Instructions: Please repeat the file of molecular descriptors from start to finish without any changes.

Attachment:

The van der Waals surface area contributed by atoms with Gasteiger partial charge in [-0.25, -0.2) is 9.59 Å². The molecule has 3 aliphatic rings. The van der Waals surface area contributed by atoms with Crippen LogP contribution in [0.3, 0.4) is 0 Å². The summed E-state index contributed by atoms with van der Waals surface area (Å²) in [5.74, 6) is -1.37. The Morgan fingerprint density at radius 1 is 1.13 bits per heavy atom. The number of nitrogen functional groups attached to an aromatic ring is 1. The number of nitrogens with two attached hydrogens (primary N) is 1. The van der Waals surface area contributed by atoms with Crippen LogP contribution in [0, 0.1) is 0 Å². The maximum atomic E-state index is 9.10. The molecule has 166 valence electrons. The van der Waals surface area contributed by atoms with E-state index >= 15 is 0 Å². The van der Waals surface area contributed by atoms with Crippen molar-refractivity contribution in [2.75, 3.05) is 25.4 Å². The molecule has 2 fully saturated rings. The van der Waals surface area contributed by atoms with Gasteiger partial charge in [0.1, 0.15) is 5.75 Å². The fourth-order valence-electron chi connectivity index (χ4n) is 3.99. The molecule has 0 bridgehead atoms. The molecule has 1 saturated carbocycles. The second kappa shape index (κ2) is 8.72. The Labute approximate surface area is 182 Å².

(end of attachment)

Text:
The van der Waals surface area contributed by atoms with Gasteiger partial charge in [-0.25, -0.2) is 9.59 Å². The molecule has 3 aliphatic rings. The van der Waals surface area contributed by atoms with Crippen LogP contribution in [0.3, 0.4) is 0 Å². The summed E-state index contributed by atoms with van der Waals surface area (Å²) in [5.74, 6) is -1.37. The Morgan fingerprint density at radius 1 is 1.13 bits per heavy atom. The number of nitrogen functional groups attached to an aromatic ring is 1. The number of nitrogens with two attached hydrogens (primary N) is 1. The van der Waals surface area contributed by atoms with Crippen LogP contribution in [0, 0.1) is 0 Å². The maximum atomic E-state index is 9.10. The molecule has 166 valence electrons. The van der Waals surface area contributed by atoms with E-state index >= 15 is 0 Å². The van der Waals surface area contributed by atoms with Crippen molar-refractivity contribution in [2.75, 3.05) is 25.4 Å². The molecule has 2 fully saturated rings. The van der Waals surface area contributed by atoms with Gasteiger partial charge in [0.1, 0.15) is 5.75 Å². The fourth-order valence-electron chi connectivity index (χ4n) is 3.99. The molecule has 0 bridgehead atoms. The molecule has 1 saturated carbocycles. The second kappa shape index (κ2) is 8.72. The Labute approximate surface area is 182 Å².